Whether you had time to plan for your new caregiving role or if you assume responsibility after a crisis, your new responsibilities involve more than just hands on care. Here are five things you need to address in your new role as a family caregiver.

Some families plan well ahead of time who will take on the various responsibilities associated with caring for an elderly parent. Others times people find the caregiving thrust upon them during a crisis, such as when a loved one becomes disabled after a fall or automobile accident. In either case, their focus tends to be on attending to the medical needs of their family member and ensuring meal preparation and housekeeping is done. While these tasks are important, other aspects of caregiving, such as the legal and financial matters, also need attention. Here are some important tasks new caregivers need to make a priority.

  • Organize time and space. New caregivers often become overwhelmed quickly with all the responsibilities associated with their role. A great deal of frustration can be avoided by setting up the space in your loved ones home. Some suggestions for organizing the space include:
    • Strategically place furniture so your loved one has something to stable to grab in case of a loss of balance. Make sure walkways and doorways are wide enough (36 to 42 inches) to accommodate a wheelchair or walker.
    • Set up a care center with medications, bandages, and other items you use frequently for caring for your loved one. This helps avoid the frustration of trying to gather what you need to care for your family member at the last minute.
    • Use a calendar or mobile app to remind you to refill prescriptions. Depending on the type of medication, it can take as long as a week to get a new prescription from the doctor and then have the pharmacy refill it.
    • Consider delegating some tasks to another family member or a personal care assistant, especially if you are trying to juggle your new caregiving responsibilities with your job or caring for your children. Consider using a group online calendar so everyone knows what he or she needs to do on a particular day.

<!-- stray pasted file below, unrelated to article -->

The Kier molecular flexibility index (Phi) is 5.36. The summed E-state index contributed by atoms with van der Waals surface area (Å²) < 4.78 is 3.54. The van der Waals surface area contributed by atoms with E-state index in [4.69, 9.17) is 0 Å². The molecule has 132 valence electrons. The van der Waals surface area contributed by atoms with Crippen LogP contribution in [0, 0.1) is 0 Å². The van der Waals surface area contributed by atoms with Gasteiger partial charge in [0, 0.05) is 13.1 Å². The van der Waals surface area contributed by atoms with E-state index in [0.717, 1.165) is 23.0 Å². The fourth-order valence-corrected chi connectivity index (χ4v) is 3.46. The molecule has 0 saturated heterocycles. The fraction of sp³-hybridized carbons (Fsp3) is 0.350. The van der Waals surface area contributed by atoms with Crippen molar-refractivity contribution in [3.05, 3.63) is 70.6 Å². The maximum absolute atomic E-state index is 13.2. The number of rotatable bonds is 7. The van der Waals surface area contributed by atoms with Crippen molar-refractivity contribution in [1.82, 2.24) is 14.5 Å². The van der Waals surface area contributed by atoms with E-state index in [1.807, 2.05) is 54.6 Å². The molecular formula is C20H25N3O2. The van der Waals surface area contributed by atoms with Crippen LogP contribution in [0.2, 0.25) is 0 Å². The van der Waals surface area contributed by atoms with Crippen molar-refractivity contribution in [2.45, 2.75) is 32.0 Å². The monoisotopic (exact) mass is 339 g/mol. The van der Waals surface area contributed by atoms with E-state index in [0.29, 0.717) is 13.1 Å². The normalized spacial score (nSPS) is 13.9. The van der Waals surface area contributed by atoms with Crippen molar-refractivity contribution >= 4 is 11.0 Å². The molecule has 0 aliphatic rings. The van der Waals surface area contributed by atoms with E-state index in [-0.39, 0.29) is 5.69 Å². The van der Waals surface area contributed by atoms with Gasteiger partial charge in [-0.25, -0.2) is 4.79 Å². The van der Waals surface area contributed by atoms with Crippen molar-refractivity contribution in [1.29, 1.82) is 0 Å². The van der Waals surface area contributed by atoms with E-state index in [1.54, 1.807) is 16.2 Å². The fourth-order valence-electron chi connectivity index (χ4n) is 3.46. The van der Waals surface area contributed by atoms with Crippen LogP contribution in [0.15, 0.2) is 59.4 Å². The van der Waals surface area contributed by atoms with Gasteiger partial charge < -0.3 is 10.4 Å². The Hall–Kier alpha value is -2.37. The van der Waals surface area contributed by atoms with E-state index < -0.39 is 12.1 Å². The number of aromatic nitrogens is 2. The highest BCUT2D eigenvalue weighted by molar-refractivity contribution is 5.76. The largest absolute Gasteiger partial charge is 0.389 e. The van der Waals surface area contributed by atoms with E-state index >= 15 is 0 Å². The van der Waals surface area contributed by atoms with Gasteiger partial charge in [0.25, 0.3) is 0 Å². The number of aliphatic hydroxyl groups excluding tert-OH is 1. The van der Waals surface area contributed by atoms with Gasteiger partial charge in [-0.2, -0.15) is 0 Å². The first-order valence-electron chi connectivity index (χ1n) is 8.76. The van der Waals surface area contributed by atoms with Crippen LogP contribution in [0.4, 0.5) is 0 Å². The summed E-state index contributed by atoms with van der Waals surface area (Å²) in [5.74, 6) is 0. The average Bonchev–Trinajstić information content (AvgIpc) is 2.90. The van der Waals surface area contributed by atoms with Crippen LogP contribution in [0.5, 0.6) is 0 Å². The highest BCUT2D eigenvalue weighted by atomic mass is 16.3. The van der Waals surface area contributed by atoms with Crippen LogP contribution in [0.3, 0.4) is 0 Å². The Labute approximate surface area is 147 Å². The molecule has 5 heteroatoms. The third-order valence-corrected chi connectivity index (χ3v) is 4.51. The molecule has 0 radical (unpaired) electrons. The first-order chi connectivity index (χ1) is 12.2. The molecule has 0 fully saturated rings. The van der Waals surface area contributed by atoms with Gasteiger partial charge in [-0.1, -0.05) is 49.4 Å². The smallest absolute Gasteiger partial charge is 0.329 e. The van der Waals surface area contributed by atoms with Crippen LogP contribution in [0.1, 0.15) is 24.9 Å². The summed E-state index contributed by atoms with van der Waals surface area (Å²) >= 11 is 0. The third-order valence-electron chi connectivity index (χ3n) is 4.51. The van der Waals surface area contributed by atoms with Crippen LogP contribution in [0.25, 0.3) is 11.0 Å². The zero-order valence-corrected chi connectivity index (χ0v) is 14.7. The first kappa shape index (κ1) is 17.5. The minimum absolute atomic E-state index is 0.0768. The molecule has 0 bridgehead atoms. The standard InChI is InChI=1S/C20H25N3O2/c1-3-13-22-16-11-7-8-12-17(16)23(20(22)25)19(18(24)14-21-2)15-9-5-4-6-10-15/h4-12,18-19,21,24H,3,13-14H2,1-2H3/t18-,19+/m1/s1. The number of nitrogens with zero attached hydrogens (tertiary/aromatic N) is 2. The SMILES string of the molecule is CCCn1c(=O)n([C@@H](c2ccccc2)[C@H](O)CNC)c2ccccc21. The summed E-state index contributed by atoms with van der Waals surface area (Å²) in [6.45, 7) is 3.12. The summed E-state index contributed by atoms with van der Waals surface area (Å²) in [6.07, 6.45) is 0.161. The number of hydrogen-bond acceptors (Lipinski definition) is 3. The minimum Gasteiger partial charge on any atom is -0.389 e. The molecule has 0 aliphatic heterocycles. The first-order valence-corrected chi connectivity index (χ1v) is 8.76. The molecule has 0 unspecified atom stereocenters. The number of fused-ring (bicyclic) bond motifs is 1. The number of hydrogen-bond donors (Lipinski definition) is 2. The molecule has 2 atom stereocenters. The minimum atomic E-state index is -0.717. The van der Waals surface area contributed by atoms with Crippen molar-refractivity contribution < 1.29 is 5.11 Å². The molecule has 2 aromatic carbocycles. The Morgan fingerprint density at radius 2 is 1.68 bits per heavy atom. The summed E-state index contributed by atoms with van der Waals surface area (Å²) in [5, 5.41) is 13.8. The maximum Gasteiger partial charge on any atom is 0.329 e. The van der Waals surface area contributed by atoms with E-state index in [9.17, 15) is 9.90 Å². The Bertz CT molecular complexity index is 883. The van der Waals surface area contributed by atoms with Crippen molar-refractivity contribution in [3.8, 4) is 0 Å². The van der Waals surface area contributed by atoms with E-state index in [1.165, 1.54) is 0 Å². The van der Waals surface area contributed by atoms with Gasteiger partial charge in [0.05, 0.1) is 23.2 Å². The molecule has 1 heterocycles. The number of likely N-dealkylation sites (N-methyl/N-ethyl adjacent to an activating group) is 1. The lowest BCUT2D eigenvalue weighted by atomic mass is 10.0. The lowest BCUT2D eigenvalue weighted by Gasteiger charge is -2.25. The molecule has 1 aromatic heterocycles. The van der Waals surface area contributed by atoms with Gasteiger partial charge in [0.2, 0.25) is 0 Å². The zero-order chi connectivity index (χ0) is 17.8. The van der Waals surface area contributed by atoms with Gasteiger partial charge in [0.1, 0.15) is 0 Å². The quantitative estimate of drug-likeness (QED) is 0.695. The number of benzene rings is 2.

• Ensure all legal documents are in order. Since a time may come when your loved one might not be able to make decisions independently, you and your family member need to make sure you have the legal documents ready to prove you have the authority to make these decisions. This helps your family to avoid the time, expense, and emotional stress associated with a competency hearing.

Some examples of the documents you may need include:

  • A Durable Power of Attorney, which gives you, or a person designated by your loved one, the legal authority to make decisions in financial matters, real estate transactions, and other matters.
  • A Health Care Power of Attorney allows a person designated by your family member to make medical decisions for them. This authority tends to be more extensive than what is covered in Advanced Directives or a Living Will.

You can learn more about Elder Law by searching for the information you need on the Minnesota Legal Services website, contacting Volunteers of America legal services, or connecting with a local Minnesota home health agency.

  • Make arrangements with your employer. Since 59 percent of informal family caregivers have jobs and more than half of these people need to adjust their work schedules, most employers understand you may need to take time away from work periodically if they know about your situation. Depending on the policies of your workplace, you may be able to use your accrued paid sick leave to cover absences without losing income. Additionally, the Family Medical Leave Act  allows employees to take up to 12 weeks of unpaid leave each year. If you find you are taking too much time away from work, consider delegating some responsibilities to another family member, a neighbor, or a personal care assistant.
  • Learn as much as possible about your loved one’s health condition and the medications he or she is taking. By investing some time in educating yourself about your family member’s illness or disability you’ll know what symptoms are considered “normal”, as well as the signs that your loved one needs medical attention. Additionally, by learning the side effects of the drugs your family member takes, you’ll know what to expect while they are taking the medication. This not only saves you the stress of undue worry, but this knowledge puts you in the position to advocate for your loved one effectively.

Some of the different resources and contacts for information include:

  • The doctors and other medical professionals providing treatment for your family member
  • The pharmacists filling your loved one’s prescriptions
  • Online resources provided by national disease specific organizations
  • Local family support groups
  • Reach out for support and respite. Caregiver burnout is common among first time family caregivers. One of the best ways to manage the emotional and physical stress associated with attending to the day to day needs of your loved one is to arrange for assistance and respite care. Many families find personal care assistant services offered by a Minnesota home health agency to be an essential part of the care plan for their elderly parents or disabled loved ones.

Some examples of the services offered include:

  • Transportation to medical appointments
  • Housekeeping and meal preparation’
  • Support with daily living skills

In many cases, these services are available without cost to the family or loved one. A PCA Self-Assessment can help you determine if you might qualify for state assistance.

By taking care of these five things, you’ll find your new tasks are much easier, so you’ll experience less stress in your new role as a family caregiver.